S. The table also notes the percentage of the population born outside New Zealand and those earning under the average wage to provide a background to the differences in labour supply. Australia to Lithuania.6% Auckland Region 11. regarding on-line pricing (O'Connor.work/life balance for their employees in an attempt to reduce turnover and improve staff reliability. to the Auckland Region as a whole. described by Enz (2003). 2003) 61 . 2001a) Table 18 Comparison of selected demographic characteristics between Manukau City and Auckland Region The range of countries. and Lownes-Jackson (2003).1% 41. as shown in Table 18 following.4% 43.0% 6. from China to the U. Percentage of total population Maori Pacific Island Born overseas Unemployed Income under $20.9% Source: ((Statistics New Zealand.6% 25. Ivancevich.000 Manukau City 15. The GMs were using training and rostering to try to address these issues. Carr-Ruffino. they were only beginning to reach the level of sophistication shown in the U. New Zealand Maori and Pacific Islanders are the major non-European ethnic groups and dominate the lower socioeconomic strata in New Zealand. The problems found in the airport hotels where there is a strong representation of workers belonging to lower socio-economic groups and ethnic minorities.4% 30. was consistent with the international experience as described by Gilbert..6% 34.8% 5.0% 13. and of poor revenue management exampled by Steed and Gu (2005).S. Competition and Pricing While the GMs interviewed were well aware of the pitfalls of discounting. Table 18 compares the population data for Manukau City where the airport is located. included in the surveys in the literature confirms the GMs view of staffing problems as being global in nature.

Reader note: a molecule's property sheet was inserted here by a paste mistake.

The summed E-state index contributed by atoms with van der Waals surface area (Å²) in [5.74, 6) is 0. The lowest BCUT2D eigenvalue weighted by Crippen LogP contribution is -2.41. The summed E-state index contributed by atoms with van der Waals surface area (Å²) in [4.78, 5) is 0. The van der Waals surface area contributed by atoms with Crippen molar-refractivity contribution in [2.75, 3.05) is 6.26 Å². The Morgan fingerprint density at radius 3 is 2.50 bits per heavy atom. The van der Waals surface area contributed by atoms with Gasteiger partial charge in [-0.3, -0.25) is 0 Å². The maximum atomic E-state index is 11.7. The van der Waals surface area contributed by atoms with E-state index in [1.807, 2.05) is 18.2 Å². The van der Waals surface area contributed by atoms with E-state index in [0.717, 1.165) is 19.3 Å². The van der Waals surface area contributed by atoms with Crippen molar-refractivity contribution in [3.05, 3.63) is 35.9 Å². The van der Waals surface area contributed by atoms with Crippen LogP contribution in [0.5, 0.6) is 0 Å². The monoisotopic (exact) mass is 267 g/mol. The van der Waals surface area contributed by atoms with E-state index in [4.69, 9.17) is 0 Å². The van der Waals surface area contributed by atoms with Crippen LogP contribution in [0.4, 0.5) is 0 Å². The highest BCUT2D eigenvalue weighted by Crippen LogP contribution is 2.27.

1 Summary This discussion identifies the context in which ICT was operating. The implications of these issues and their interaction with ICT within the business will be discussed further in Chapter 5.4 ICT in Day to Day Business This section examines the role and impact of ICT in the day to day operation of a business. especially the electronic marketplace. The GMs’ identification of the staffing issue concurs with the findings of studies throughout the world. showed the GMs in this study were still catching up with their U.Seasonality was understood as being due to the broad range of factors identified by authors such as Butler (1994) and Hinch and Hickey (1997).S. 4. Location and Infrastructure As there is limited literature available on this topic it is difficult to say how the views of the GMs in this survey compare to previous experience. The question for this section was worded as “In what ways does ICT affect the daily running of your business?” The first area of interest was what the GMs defined as “Information and 62 . 4. 2003). counterparts in terms of sophistication (O'Connor. The ability to attract and retain staff was also highly contested both within and beyond the industry.3. The GMs described a fiercely competitive business environment where pricing decisions and positioning were often driven by very short-term considerations. Pricing and retaining control of this in the marketplace. such as meetings and conference business and trying to encourage them to shift their bookings to the low seasons as suggested by Jang (2004). Managers were trying identify market segments that may not be sensitive to these factors or able to override them. The potential risk of the fashion element was of concern.